- Experience curve – Build experience with your own version of XP to build competitive advantage.
XP can enhance the viability of any strategy based on information technology.
Extreme Programming and Project Management
Be agile about applying XP values and practices. Think Minimum Viable Product (MVP) when it comes to XP! What is the smallest chunk of XP that we are confident could help us on the project?
I recommend these PM templates (paid link):
There are 13 core practices for XP! That does not mean you need to consciously implement something related to all 13 at one time! Pick out one or a few – such:
- Whole team – Erring on the side of cross training, cross pollination, and transparently sharing seems like a good idea. While specialization also has its benefits, it can conflict with the whole team concept. Try it out in some area.
- Collective code ownership – Bringing the whole team approach down to the code level, see what happens when everyone owns the code. This may be a cultural adjustment.
- Test-driven development – I talked before about having people switch or rotate roles between coding and testing. Turn the process upside down to break down the disconnect between requirements and implemented solutions.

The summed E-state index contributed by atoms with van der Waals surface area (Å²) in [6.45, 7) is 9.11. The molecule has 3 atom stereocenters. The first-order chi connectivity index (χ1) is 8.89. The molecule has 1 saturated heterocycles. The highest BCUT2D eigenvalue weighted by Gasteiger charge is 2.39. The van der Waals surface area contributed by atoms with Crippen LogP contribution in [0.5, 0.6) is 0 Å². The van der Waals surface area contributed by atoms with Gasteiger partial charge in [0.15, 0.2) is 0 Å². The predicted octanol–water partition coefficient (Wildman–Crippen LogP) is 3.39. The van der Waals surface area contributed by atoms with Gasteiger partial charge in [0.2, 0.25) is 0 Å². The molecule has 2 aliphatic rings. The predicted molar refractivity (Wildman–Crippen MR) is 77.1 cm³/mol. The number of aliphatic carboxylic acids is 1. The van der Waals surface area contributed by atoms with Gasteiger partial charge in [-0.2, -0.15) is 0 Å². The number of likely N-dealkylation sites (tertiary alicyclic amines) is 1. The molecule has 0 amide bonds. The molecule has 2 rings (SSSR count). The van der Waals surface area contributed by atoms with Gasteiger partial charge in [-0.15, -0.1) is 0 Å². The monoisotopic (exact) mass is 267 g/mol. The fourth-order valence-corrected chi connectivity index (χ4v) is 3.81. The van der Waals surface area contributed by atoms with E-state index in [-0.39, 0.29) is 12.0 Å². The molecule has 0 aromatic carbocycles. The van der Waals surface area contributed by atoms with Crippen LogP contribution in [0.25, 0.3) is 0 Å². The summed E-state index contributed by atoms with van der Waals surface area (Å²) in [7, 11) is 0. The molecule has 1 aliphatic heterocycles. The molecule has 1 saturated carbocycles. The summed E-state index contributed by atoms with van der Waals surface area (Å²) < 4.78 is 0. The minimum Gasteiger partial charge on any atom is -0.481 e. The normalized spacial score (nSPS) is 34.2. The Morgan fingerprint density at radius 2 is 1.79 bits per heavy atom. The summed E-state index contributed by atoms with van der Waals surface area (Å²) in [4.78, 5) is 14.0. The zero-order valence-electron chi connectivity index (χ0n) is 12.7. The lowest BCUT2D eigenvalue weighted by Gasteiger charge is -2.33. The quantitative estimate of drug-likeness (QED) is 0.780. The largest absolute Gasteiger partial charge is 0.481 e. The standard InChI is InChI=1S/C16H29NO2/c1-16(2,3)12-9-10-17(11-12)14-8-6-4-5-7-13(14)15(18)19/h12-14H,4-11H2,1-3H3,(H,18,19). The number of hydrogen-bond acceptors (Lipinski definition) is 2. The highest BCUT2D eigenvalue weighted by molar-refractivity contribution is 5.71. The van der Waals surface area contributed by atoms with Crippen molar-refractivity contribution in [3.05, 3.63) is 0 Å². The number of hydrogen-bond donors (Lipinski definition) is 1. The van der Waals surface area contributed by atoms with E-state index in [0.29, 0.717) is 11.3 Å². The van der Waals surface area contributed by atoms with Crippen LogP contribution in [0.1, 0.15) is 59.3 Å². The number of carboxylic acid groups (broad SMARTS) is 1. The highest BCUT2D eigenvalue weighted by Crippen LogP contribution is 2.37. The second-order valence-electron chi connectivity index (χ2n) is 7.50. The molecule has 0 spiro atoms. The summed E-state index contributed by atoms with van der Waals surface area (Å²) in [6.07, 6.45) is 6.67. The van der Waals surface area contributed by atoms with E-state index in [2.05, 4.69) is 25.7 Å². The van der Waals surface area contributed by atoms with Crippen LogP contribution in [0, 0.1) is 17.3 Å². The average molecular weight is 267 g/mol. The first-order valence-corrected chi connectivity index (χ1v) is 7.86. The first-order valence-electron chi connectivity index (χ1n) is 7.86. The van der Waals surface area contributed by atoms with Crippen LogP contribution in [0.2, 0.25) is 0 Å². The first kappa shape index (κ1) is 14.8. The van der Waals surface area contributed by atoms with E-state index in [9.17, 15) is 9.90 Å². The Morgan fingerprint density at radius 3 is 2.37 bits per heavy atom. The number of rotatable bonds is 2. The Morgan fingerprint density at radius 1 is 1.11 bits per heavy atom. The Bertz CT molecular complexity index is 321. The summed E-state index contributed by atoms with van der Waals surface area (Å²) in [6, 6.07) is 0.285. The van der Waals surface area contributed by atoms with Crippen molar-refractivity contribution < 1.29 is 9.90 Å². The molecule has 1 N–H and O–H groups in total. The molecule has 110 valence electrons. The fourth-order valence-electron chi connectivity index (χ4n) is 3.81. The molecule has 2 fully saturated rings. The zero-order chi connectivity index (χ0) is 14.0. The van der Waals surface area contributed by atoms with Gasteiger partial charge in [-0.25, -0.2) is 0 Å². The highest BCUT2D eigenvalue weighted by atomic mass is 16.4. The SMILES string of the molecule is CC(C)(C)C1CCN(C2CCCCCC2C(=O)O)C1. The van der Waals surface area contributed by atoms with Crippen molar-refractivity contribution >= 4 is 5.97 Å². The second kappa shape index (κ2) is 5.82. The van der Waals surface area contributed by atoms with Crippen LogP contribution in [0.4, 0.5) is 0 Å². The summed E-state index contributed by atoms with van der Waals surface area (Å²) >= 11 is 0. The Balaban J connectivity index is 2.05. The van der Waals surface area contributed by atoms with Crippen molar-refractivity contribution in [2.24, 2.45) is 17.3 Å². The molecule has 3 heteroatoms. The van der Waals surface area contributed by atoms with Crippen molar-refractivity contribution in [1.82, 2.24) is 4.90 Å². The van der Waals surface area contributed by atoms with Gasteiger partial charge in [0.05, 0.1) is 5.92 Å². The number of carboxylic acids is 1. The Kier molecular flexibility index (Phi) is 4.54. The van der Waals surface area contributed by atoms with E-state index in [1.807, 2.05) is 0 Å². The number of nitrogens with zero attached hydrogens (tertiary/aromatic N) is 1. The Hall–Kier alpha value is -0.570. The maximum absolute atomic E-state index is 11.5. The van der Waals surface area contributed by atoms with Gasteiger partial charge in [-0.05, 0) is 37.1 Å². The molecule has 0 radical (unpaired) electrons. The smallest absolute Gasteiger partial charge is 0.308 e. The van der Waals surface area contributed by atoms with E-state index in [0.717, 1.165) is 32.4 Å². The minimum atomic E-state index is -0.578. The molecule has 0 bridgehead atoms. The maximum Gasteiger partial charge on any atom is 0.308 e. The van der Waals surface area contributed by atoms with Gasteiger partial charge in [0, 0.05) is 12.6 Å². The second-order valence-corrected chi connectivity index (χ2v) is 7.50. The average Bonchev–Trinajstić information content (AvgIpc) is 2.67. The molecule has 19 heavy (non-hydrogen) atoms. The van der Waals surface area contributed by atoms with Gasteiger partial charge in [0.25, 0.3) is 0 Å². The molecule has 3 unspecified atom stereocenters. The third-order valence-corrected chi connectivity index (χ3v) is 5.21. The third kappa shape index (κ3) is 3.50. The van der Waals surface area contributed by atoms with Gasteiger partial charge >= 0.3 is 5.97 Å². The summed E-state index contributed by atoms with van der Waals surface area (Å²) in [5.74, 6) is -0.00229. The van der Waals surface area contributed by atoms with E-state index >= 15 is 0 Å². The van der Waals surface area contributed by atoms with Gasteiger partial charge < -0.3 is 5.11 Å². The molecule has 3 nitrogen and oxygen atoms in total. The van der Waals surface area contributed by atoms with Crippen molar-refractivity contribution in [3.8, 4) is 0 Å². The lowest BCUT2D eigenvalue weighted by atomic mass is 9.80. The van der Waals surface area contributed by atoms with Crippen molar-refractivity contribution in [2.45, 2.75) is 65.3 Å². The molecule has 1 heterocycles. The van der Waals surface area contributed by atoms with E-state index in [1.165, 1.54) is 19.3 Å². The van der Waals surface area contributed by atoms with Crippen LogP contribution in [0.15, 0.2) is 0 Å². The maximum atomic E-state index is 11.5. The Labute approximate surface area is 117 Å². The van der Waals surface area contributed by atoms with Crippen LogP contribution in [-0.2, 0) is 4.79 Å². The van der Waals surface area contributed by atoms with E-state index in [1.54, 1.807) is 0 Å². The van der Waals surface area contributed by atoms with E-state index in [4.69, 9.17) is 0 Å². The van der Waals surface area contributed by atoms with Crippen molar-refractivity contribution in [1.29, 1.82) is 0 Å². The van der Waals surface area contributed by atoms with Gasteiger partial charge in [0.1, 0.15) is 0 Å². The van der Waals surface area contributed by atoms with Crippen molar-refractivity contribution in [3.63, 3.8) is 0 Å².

- Paired programming – Try pairing two programmers on a user story. See what happens, adjust, and do it again!
Agile itself – and XP – is not a methodology. It is not to be applied as a whole, but rather practiced and learned from.
You and your team can practice and share a lot – I recommend using the Lucidchart tool with Extreme Programming process example (paid link) as part of your process.
Put some limited agile XP practices into action to address the most pressing problems and opportunities, watch closely, and adjust accordingly.
XP, like any other approach, need not be utilized to the letter to gain benefit. And it need not be applied only to software development. This post provided the XP framework – but it can apply more broadly.
Have you applied any pieces of the XP framework on a project? What were your results?
Here’s an excellent video that not only explains the intricacies of XP but compares and contrasts it with scrum: